U.K. Risks Jobless Recovery From Covid Crisis, BOE Official Says
(Bloomberg) -- The U.K. economy risks a jobless recovery from the coronavirus, with surging gross domestic product and lingering unemployment, a policy maker at the Bank of England said.
Michael Saunders, a member of the central bank’s Monetary Policy Committee, said the pandemic has gone on longer than anticipated and is hurting the finances of businesses and households.
“Strong quarterly growth rates that leave GDP well below its pre-Covid level and unemployment relatively high are not a boom,” Saunders said in a video conference in London on Thursday. “As time goes on, corporate balance sheets especially among small firms are steadily getting worse. The longer the crisis goes on, the greater the risk of long-term scarring effects that will weigh on demand subsequently.”
The remarks indicate divisions at the central bank about the strength of the recovery and confirm some of the concerns raised by the Resolution Foundation, which hosted the event. Bank of England Chief Economist Andy Haldane expects a sharp recovery in the second half of the year that will absorb workers out of a job because of the crisis. That contrasts with rising alarm about the damage a third national lockdown is doing to huge parts of the economy.
The Resolution Foundation warned that 2.6 million people in the U.K., or 8% of workers, expect to lose their jobs in the next three months. Its analysis found about 2 million people had been unemployed or on furlough for the past six months, a length of time that leaves them at higher risk.
A separate report from the British Chambers of Commerce found a quarter of the 1,100 businesses polled planning job cuts if government support programs end as planned. Saunders said it’s possible to see a benign outlook for the economy, where demand recovers quickly.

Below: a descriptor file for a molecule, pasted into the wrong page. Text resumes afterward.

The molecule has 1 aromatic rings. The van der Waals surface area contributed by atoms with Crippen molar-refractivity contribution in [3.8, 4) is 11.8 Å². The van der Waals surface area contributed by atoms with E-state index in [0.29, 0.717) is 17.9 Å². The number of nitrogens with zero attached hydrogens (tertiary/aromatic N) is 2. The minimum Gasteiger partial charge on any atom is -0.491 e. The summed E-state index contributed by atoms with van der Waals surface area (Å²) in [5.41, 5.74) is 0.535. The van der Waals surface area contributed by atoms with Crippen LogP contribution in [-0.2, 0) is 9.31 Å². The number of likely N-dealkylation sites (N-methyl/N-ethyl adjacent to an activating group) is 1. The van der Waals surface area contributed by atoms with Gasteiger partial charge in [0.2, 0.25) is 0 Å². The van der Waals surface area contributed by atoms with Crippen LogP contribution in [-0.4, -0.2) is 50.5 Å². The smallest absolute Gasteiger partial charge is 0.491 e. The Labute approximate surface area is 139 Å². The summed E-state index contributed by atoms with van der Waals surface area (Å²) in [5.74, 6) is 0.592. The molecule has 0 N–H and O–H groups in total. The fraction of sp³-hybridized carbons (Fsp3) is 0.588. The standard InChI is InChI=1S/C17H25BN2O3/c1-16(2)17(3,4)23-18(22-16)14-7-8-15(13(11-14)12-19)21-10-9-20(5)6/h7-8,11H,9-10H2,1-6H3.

“There is a less benign one in which rising unemployment itself weighs on spending because fears of job losses make people anxious -- keen to ensure their own household budget will be OK -- and firms fearing weak demand also don’t hire as much,” Saunders said.
Prime Minister Boris Johnson hopes a rapid vaccination program will allow shops, restaurants and bars to reopen by the summer, returning most of those unemployed to work.
“While the U.K.’s economic prospects are finally looking up, job insecurity remains high, particularly among those who have spent long periods not working, or who are currently furloughed,” said Nye Cominetti, senior economist at the Resolution Foundation.
Those comments help feed a debate about how aggressively Chancellor of Exchequer Rishi Sunak should support workers through the pandemic in his budget statement on March 3. The central bank is forecasting unemployment will rise from 5% currently to 7.8% by the third quarter, leaving the total number of jobless at around 2.7 million.
Resolution called on the Treasury to extend furlough beyond the end of Covid restrictions. Earlier this week, the Institute for Fiscal Studies also recommended Sunak taper back the program, which is current due to expire in April, giving companies an incentive to adjust to the new economic reality.
“In setting policy, our key focus is to try to give businesses and households confidence that demand will recover strongly,” Saunders said. “That’s the best way to ensure that if unemployment does go up as the furlough scheme comes to an end, then the rise is short-lived and we get back to full employment as quickly as possible.”
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